According to www.ryerson.ca, “Names matter. They tell the world who we are and what we stand for. They communicate ideas, values and aspirations. They speak to the future even as they acknowledge the past. A new name offers an invitation to be more inclusive, to imagine novel ways of thinking and creating — to open ourselves to new possibilities. This is a new chapter for our university, informed by the pages that come before but open to the opportunities that lie ahead. Now is a time to recommit to the values that define us, to invite our community to gather around our shared mission and to shape a future in which everyone belongs.” So Ryerson University is now the Toronto Metropolitan University where “It’s the many collisions between peoples and perspectives that take place in a metropolitan setting that drive innovation. As such, our name is as much a marker of location as it is a statement of identity, one that’s befitting of a thoroughly urban university.” Collisions? OK. We can take that as food for thought.
Since questions of a dead legislator’s legacy is not only fair game for consideration (Ryerson/TMU has a 131-page document examining the life and legacy of their former namesake), it is the inspiration for baseball bats and crowbars to be taken to statuary (per featured image), perhaps it is reasonable and even to-be-encouraged that all areas of that legislator’s legacy be examined.
Consider, for example the Common School Act of 1850. As spacing.ca explains it: “The Common School Act of 1850 set into law what was already being practised (sic) by local communities throughout Ontario. The act permitted any group of five Black families to ask local school trustees to establish a separate school. The law also permitted the creation of separate schools for Roman Catholic and Protestant families.”
Here in 2022, as ideas of how to implement contemporary values of diversity and inclusivity collide with the legacy institutions, it seems odd that those who are concerned with updating our systems to reflect the values of the present and our aspirations for the future haven’t decided that a certain elephant in the room needs to be addressed. The public funding of Catholic school boards in Ontario is the single largest and least supportable example of segregation and systemic faith-based discrimination (faithism) in Canada.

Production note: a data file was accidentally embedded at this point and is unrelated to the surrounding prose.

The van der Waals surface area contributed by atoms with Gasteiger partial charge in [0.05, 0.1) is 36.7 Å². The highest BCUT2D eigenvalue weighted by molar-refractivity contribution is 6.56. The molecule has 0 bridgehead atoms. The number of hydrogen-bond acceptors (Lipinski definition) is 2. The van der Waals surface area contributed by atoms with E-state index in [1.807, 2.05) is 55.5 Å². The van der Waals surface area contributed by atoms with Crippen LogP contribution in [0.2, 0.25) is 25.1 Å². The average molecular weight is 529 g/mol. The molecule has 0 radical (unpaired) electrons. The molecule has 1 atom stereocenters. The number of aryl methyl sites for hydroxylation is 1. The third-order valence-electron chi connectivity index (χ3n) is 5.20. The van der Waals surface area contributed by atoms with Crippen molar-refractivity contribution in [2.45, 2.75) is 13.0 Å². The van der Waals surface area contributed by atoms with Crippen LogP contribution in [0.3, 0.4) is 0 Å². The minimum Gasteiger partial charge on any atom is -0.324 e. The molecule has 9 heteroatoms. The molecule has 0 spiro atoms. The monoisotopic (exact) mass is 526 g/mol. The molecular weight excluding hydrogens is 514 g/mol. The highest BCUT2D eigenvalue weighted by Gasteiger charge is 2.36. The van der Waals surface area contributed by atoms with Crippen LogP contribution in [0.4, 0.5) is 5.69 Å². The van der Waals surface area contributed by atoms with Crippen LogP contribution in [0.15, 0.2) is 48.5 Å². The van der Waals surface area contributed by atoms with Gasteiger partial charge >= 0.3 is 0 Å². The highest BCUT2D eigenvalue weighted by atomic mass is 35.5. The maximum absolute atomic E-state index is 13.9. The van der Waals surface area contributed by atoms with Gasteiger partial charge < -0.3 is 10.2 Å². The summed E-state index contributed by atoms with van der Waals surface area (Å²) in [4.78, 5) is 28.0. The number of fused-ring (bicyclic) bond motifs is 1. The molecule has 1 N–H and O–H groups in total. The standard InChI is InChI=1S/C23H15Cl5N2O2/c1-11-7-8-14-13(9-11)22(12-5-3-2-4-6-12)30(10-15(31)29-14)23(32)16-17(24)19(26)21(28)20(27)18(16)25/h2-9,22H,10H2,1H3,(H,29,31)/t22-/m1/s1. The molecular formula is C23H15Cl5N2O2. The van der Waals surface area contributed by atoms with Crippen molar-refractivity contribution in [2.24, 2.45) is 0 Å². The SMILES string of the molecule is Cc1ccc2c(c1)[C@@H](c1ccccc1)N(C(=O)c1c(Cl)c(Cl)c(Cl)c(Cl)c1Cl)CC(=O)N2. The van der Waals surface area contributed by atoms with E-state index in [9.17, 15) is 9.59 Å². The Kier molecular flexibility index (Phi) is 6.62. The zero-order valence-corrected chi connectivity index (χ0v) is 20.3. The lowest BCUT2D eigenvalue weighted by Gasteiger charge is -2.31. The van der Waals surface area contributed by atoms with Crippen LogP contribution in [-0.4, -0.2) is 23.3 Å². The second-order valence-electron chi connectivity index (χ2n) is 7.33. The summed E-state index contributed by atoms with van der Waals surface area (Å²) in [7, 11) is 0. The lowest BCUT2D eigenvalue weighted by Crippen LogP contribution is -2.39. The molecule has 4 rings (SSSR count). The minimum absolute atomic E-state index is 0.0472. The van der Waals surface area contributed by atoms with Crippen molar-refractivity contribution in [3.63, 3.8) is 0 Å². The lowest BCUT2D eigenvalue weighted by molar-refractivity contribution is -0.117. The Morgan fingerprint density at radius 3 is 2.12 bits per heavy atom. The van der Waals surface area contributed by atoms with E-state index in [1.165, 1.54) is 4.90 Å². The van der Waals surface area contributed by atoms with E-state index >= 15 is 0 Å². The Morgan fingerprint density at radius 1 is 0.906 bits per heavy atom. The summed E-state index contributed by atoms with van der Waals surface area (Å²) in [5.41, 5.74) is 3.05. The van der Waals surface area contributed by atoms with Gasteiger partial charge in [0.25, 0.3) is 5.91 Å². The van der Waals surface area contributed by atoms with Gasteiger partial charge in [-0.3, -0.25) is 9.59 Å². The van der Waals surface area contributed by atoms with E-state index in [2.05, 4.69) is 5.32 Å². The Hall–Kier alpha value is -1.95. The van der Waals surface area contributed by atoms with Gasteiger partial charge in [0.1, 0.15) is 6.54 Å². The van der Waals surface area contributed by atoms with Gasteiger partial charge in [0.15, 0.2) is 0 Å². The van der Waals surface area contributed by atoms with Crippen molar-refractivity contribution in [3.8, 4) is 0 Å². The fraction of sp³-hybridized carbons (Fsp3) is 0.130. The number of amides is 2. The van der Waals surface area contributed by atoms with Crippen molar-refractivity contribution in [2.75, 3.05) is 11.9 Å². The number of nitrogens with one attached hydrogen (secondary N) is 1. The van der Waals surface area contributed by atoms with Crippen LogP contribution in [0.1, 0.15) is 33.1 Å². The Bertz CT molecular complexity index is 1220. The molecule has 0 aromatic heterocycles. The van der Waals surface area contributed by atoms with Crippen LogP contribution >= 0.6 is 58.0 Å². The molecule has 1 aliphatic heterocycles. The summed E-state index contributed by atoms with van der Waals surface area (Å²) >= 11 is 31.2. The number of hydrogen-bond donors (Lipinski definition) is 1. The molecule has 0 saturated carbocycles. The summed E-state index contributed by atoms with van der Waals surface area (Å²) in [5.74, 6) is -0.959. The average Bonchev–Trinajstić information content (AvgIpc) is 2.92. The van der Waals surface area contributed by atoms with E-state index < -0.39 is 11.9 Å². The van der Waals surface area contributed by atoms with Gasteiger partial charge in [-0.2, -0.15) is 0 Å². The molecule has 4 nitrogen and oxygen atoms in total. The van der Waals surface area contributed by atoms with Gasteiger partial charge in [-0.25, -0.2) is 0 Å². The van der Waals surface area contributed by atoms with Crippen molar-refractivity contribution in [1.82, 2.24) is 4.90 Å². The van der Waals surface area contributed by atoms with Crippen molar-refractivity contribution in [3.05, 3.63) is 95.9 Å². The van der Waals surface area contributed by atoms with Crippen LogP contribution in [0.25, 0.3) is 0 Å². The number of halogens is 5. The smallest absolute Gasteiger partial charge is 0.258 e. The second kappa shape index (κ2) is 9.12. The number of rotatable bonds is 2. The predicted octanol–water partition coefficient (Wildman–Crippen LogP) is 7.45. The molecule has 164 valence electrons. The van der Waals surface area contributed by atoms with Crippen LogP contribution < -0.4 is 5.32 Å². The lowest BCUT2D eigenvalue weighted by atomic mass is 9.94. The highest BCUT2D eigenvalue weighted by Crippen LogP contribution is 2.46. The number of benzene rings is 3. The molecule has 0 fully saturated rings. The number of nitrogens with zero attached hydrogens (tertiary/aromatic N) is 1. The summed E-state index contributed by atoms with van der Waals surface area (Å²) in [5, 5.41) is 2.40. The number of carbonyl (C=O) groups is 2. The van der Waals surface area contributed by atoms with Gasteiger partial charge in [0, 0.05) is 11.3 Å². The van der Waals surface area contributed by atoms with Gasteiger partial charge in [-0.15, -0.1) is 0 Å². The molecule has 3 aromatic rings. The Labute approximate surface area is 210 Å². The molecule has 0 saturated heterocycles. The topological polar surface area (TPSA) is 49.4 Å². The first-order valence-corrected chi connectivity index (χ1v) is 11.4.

By all means, let us rename, rebrand, renew. A better, more diverse and inclusive future is waiting.
In our search for interesting, challenging and critical perspectives on contemporary humanism, we occasionally find articles published in other venues that we think humanistfreedoms.com readers may enjoy. The following article was published on April 19, 2021 on:
By: Solomon Odeniyi
Nobel Laureate, Prof. Wole Soyinka, has lambasted Governor Abdullahi Ganduje of Kano State for his hypocrisy and promotion of religious intolerance in the state which allegedly contributed to the 24-year jail term handed down to atheist, Mubarak Bala.
In a telephone interview with The PUNCH, Soyinka said the sentence handed down to Bala must be appealed at once even as he argued that it was hypocritical of the Ganduje government and the Sharia authorities to be chasing blasphemers while the governor himself saw nothing wrong in stuffing his babariga outfit with dollars.
Ganduje was in 2018 caught on video stuffing his outfit with wads of dollars presumed to be kickbacks, a development which attracted criticisms from several pro-transparency groups.
The governor however denied receiving kickbacks.
Soyinka said he was shocked by Ganduje’s statement wherein he promised to sign the death warrant of musician, Yahaya Shariff, who was convicted for blasphemy in 2020.
“You can imagine a governor saying he would sign the death warrant of a musician for blasphemy! For me, it is nothing short of a crime against humanity. It reeks of hypocrisy. This was the same governor that was stuffing his outfit with dollars.
“I have deliberately not called for his arrest because he enjoys immunity. But these are the people who arrest blasphemers,” said the Nobel Laureate.
When asked if he would be seeking Ganduje’s prosecution after he leaves office, Soyinka responded, “Of course, the authorities know what to do once he leaves office.”
He added that it was hypocritical of the northern leaders to hound blasphemers while turning a blind eye to corruption.
The Nobel Laureate called on civil society groups to launch a campaign against the 24-year imprisonment of Bala even as he insisted that the moves should be made to immediately appeal the sentence.
“I am glad that the conviction will be appealed but I think it is imperative for rights groups to launch a campaign against these atrocities. Nigeria is a secular nation and has no state religion. The conviction is one of the fallouts of the so-called Sharia that was adopted by some of these states years ago.
“We are not in the dark ages or cavemen. No one should be imprisoned for their religious views. The concept of blasphemy should not even exist in a secular state,” he said.
Also in an interview with The PUNCH, Bala’s lawyer, James Ibor, said the matter would be appealed soon.
The lawyer said the 24-year sentence handed to his client was outrageous, adding that the court even lacked the jurisdiction to hear the matter in the first place.
Ibor lamented that despite a Federal High Court in Abuja ordering the release of his client, the authorities refused to obey the order.
“We will appeal the matter very soon. This is a travesty of justice. My client only pleaded guilty because he and his family had been receiving threats and just decided to end it all.And even after pleading guilty, the sentence should not have exceeded five years based on Kano sentencing guidelines and he has already been in detention for two years which means he shouldn’t have been given more than three years,” Ibor said.